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How the Tea Party's "Black Conservatives" Reacted to the Zimmerman Verdict

In the hours after George Zimmerman was found not guilty of second-degree murder and acquitted on manslaughter charges, the Tea Party News Network—a shoestring operation that is exactly what it sounds like and that launched last fall—sent out an email blast touting the voices of "black conservatives" sounding off on the verdict. The press release featured statements from five people, all of whom provided a view that seemed to clash with that of Rev. Al Sharpton.

"While I’m thrilled with this outcome, it should never have come to this. This case should never have been brought forward," wrote Horace Cooper, a former law professor. "The rush to arrest and indict Zimmerman merely to appease the media or race-based interest groups not only jeopardized Mr. Zimmerman’s rights and liberty, but the precedent suggests that all of our rights could be infringed."

"Despite a not guilty verdict, we must remember that George Zimmerman is not truly free," wrote Lisa Fritsch. "This trial will forever remain in his mind for his remaining days."

"For too long, people such as the NAACP’s Ben Jealous and Al Sharpton and Jesse Jackson have spoke out in hate and ignorance and found placement in the media," wrote Emery McClendon. "It’s time to stop the madness. We must turn the tide. If we put as much time into restoring our Constitution as we did into the Zimmerman trial, America would be a better place for all of us."

Never heard of them? Cooper, it turns out, was once a staffer for Dick Armey and was charged with five counts of public corruption for exchanging gifts from Jack Abramoff for political favors. Fritsch, a Tea Partier and occassional Fox commenter, has ranted about the "diabolical liberal agenda...corrupting the black community." McClendon, a self-described Tea Party activist in Iowa, has penned circuitous missives explaining why the Tea Party is not racist. (Why is the Tea Party not racist? Because "the tea parties are not picking on anyone because of color, ethnicity or race.") 

The three of them were writing for Project 21, a black conservative policy group. It's not totally clear from their HTML website what it is they do, other than provide commentary, but they sure made a splash in 2005 when the Senate passed a resolution apologizing for not doing more to stop lynchings of black people. Project 21 dismissed the resolution, and called on people "not to wallow in apologies and regrets." (This was a statement Fritsch, incidentally, helped to draft.) Mychal Massie, until recently the head of Project 21, once lambasted Al Sharpton, saying he had "hijacked" MLK's message and "prostituted it for personal gain." Today, many of the  center's policy papers are written by David Almasi, who heads the umbrella group to which Project 21 belongs and who is white. 

Project 21, tellingly, was founded in 1992, to provide "diversity" in the voice emanating from the black community in the wake of the 1992 Rodney King riots. Which, of course, is what every white conservative commentator was invoking in the two days after the verdict—but the riots, notoriously, didn't materialize. (Breitbart ran a photo Sunday of a young black man lighting what it said was a "marijuana cigarette" off the charred remains of what it said was a burned American flag. It also ID'd Sharpton as "during the Crown Heights Riots, where his role as an agitator is believed by many to have resulted in the mob violence behind the stabbing death of a Jewish scholar visiting from Australia.")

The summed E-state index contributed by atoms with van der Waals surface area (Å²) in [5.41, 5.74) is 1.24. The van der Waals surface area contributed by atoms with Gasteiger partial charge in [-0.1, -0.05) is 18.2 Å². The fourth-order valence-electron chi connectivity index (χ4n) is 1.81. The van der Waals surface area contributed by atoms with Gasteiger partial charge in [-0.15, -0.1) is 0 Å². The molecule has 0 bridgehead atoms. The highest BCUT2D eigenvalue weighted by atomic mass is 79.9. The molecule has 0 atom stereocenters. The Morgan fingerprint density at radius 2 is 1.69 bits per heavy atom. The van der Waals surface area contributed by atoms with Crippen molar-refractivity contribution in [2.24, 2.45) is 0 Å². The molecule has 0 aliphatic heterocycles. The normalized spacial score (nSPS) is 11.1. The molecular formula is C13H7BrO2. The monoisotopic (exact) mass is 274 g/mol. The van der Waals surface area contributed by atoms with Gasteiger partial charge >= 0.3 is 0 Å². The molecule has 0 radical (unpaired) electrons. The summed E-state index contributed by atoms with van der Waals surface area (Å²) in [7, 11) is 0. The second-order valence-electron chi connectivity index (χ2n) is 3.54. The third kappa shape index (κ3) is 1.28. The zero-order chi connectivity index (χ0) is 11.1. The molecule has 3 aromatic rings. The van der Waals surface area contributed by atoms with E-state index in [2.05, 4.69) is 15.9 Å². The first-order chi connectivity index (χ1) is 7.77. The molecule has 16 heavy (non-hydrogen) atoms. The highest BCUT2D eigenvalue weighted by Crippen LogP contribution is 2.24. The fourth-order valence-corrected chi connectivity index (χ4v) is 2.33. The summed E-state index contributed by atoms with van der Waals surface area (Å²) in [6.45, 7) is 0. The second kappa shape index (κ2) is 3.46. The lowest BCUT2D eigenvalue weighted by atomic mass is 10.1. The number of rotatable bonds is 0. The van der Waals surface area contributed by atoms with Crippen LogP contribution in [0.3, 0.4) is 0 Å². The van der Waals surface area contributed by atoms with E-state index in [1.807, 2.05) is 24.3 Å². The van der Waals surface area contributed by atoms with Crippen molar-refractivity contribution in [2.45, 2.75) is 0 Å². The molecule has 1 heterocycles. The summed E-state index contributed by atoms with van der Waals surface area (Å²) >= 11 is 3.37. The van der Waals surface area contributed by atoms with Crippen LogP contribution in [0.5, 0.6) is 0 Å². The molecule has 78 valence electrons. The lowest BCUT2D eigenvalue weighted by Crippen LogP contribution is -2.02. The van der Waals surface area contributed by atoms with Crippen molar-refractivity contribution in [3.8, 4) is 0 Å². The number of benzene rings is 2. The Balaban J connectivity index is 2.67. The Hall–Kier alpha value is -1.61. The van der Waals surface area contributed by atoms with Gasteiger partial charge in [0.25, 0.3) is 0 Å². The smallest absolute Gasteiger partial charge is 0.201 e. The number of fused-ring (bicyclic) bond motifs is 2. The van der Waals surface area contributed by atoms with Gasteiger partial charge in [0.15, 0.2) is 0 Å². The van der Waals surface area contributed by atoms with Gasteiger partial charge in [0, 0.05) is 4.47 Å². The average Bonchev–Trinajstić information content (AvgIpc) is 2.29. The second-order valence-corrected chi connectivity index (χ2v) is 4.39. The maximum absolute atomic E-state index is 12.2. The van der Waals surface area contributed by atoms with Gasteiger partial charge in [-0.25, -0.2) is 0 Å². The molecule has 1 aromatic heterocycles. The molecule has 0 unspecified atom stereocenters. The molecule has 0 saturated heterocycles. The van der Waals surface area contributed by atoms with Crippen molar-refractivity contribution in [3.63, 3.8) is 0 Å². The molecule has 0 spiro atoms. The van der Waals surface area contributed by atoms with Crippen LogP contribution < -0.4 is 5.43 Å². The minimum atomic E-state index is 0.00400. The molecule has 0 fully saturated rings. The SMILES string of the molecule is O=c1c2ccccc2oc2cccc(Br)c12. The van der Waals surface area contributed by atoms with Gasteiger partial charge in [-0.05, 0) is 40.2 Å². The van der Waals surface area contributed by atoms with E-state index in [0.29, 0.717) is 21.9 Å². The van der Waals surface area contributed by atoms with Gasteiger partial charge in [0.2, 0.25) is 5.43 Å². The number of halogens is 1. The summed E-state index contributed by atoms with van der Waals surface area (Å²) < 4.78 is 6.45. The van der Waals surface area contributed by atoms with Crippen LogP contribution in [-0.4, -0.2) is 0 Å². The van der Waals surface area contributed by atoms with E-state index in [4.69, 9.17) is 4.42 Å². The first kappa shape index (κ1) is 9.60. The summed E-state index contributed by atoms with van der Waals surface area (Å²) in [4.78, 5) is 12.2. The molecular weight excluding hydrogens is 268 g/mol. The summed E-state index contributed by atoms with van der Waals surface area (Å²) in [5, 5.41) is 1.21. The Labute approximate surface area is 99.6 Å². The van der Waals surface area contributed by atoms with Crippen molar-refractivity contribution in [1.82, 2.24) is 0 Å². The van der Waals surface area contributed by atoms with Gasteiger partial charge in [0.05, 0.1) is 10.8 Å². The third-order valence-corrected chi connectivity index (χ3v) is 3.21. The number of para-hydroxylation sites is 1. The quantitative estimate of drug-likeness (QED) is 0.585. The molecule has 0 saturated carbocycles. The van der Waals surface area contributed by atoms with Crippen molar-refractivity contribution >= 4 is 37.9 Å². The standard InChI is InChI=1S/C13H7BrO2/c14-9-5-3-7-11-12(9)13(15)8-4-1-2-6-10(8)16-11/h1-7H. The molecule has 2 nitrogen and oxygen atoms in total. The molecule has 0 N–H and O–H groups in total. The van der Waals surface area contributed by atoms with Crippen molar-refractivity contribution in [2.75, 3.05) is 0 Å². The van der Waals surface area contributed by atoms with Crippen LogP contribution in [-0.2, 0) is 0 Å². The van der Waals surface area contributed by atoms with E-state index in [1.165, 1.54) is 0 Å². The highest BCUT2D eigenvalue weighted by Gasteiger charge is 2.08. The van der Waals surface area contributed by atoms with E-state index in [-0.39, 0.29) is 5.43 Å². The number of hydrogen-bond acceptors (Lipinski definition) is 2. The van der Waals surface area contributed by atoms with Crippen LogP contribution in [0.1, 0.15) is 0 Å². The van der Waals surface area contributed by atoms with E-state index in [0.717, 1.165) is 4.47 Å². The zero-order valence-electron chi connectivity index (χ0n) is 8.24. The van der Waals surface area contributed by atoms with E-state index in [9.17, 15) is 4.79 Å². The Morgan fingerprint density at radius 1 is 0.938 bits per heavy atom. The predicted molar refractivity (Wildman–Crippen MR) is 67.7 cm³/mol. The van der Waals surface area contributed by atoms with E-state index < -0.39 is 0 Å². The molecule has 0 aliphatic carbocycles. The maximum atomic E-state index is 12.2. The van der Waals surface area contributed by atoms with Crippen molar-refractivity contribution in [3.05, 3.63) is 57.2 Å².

Still, it didn't keep from the white trenchmates of Project 21 from fanning the flames of racial strife. Days before the verdict, the Tea Party News Network sent out a bulletin warning of "race riots." "Like the southerners of old, whites, Hispanics and others today are concerned about black violence," wrote Alan Caruba, a frequent contributor to TPNN. He goes on:

Taking 1964 as a starting point, there were seven race riots that year, three of them in my home state, with others in Philadelphia, Rochester, New York, and Chicago. The famed Watts riot occurred in 1965. Riots continued in 1966, 1967, and most actively in 125 cities in 1968 following the assassination of Dr. Martin Luther King, Jr. They tapered off in the 1970s and 80s. There were five riots in the 1990s and, as the new millennium began there were riots in Cincinnati (2001), Toledo (2005), Los Angeles (2006), and in Oakland (2009).

He then alludes to the work of Colin Flaherty, who writes on a site whose url is "whitegirlbleedalot," who had this to say about the testimony of Rachel Jeantel, the last person to have spoken to Trayvon Martin. "You might not know why Trayvon Martin’s friend seemed hostile and dim and ill mannered when she was testifying about their last conversation," Flaherty asks. Why? Critical Race Theory, which, he says, has "become an industry," making people feel like "black people are normal. White people are different." 

You look at something like this, and you see that the problem is not that there are mainstream and splinter views on the Zimmerman case in the black community, but that the splinter ones, even when, like some posts on Project 21, expressing a more moderate view, are forced to share a platform with people who bemoan "reverse racism" while invoking the old goblin of black-on-white violence. It's small things like this that will never convince minority voters that an increasingly radicalized GOP, hostage to Tea Party absolutists, is worth voting for because of their economic platform. Not that the GOP cares about winning them over anyway. It seems to have given up that quest rather quickly.